There's a shiur on yutorah citing a responsum whether a grown child can pester his parents for money. The halacha is that once a child is old enough to go out on their own (I believe the Israeli rabbinic courts will put that at 15 or 16), the parent has no hard-and-fast obligation to support them anymore, though continued support for their spiritual growth is considered meritorious (and counts towards charity tithes). It is appropriate for a father to offer some kind of dowry so his daughter is more likely to get married, but that's a different discussion. Thus the parents have no obligation to fund a grown child, so it's a violation of Halacha to emotionally pain your parents by pestering them.
What happens today has nothing to do with halacha. The sad truth is, who doesn't want to see their daughters happy/married/happily married? And well, in a certain world in Israel, many guys won't consider your daughter unless you can buy him an apartment.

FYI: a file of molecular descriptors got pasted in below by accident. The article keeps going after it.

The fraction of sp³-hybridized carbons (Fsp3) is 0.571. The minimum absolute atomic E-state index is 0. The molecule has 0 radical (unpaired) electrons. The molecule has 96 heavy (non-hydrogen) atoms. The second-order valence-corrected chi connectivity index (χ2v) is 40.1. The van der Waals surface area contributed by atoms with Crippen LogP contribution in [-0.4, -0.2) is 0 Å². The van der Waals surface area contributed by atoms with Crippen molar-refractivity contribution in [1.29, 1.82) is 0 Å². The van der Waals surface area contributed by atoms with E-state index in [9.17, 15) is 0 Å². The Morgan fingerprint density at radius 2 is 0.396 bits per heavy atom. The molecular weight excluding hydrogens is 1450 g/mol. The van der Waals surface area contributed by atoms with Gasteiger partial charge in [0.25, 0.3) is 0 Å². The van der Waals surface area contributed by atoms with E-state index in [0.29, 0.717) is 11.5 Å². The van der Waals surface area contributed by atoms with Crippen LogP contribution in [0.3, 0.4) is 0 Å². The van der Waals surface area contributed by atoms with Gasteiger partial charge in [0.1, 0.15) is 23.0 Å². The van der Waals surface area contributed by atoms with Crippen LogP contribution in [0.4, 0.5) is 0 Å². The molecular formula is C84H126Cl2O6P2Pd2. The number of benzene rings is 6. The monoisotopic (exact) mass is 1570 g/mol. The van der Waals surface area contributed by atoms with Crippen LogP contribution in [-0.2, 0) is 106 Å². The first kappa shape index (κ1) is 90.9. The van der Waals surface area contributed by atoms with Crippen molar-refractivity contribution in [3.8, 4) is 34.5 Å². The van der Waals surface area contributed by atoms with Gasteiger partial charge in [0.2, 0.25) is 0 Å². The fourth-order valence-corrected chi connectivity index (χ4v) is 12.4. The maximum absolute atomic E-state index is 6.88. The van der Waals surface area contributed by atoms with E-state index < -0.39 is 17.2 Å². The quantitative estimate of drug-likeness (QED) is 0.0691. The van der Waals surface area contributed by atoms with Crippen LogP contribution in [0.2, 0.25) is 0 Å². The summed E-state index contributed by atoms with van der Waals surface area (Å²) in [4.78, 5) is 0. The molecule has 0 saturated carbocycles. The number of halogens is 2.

I've heard that the Gerrer Rebbe, showing fiscal leadership, has banned young couples from moving into apartments in the most expensive neighborhoods of Jerusalem and Bnei Brak, they need to start out in cheaper places; even if this couple could legitimately afford it, then the next couple could almost afford it, and before you know it, that's become the norm and expectation to which everyone is pushed.
Unsurprisingly, in communities where people are working for a living, there's less need (and therefore less pressure) for the parents' buying an apartment; additionally, in communities where singles meet on their own, Baruch Hashem men and women meet and decide they like each other and want to get married, instead of holding anyone's lives up for ransom via complicated monetary arrangements.
I've also heard (and again this is hearsay, pardon me if my language is strong here) that the Hassidic community in Israel has generally fared better in openness towards working for a living than the Ultra-Orthodox "Lithuanian" community. The former understands it's a movement for the masses; the latter is still putting everyone through the grinder, trying to produce a handful of super-great scholars.